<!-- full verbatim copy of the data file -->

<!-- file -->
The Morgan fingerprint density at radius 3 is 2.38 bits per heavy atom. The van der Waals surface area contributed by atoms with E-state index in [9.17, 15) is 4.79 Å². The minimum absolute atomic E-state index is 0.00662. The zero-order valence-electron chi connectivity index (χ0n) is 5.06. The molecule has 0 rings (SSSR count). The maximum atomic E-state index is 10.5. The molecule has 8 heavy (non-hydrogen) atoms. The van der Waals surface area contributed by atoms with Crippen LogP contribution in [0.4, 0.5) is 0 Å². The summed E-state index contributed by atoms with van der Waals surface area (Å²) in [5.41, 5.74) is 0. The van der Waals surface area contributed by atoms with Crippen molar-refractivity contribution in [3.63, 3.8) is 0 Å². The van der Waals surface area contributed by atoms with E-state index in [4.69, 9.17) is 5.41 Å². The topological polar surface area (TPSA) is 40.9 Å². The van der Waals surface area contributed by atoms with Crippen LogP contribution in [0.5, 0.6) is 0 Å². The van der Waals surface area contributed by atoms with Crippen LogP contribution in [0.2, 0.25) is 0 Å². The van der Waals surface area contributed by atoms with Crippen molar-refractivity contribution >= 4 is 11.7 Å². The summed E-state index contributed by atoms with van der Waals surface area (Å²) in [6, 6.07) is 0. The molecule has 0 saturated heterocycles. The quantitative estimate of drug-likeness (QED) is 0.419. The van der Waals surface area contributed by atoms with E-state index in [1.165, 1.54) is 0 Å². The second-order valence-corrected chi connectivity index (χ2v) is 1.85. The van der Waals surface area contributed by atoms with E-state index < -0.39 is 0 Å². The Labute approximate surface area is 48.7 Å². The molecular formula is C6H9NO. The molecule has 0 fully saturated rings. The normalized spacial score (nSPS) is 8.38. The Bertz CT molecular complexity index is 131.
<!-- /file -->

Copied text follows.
The Morgan fingerprint density at radius 3 is 2.38 bits per heavy atom. The van der Waals surface area contributed by atoms with E-state index in [9.17, 15) is 4.79 Å². The minimum absolute atomic E-state index is 0.00662. The zero-order valence-electron chi connectivity index (χ0n) is 5.06. The molecule has 0 rings (SSSR count). The maximum atomic E-state index is 10.5. The molecule has 8 heavy (non-hydrogen) atoms. The van der Waals surface area contributed by atoms with Crippen LogP contribution in [0.4, 0.5) is 0 Å². The summed E-state index contributed by atoms with van der Waals surface area (Å²) in [5.41, 5.74) is 0. The van der Waals surface area contributed by atoms with Crippen molar-refractivity contribution in [3.63, 3.8) is 0 Å². The van der Waals surface area contributed by atoms with E-state index in [4.69, 9.17) is 5.41 Å². The topological polar surface area (TPSA) is 40.9 Å². The van der Waals surface area contributed by atoms with Crippen LogP contribution in [0.5, 0.6) is 0 Å². The van der Waals surface area contributed by atoms with Crippen LogP contribution in [0.2, 0.25) is 0 Å². The van der Waals surface area contributed by atoms with Crippen molar-refractivity contribution >= 4 is 11.7 Å². The summed E-state index contributed by atoms with van der Waals surface area (Å²) in [6, 6.07) is 0. The molecule has 0 saturated heterocycles. The quantitative estimate of drug-likeness (QED) is 0.419. The van der Waals surface area contributed by atoms with E-state index in [1.165, 1.54) is 0 Å². The second-order valence-corrected chi connectivity index (χ2v) is 1.85. The van der Waals surface area contributed by atoms with E-state index < -0.39 is 0 Å². The Labute approximate surface area is 48.7 Å². The molecular formula is C6H9NO. The molecule has 0 fully saturated rings. The normalized spacial score (nSPS) is 8.38. The Bertz CT molecular complexity index is 131.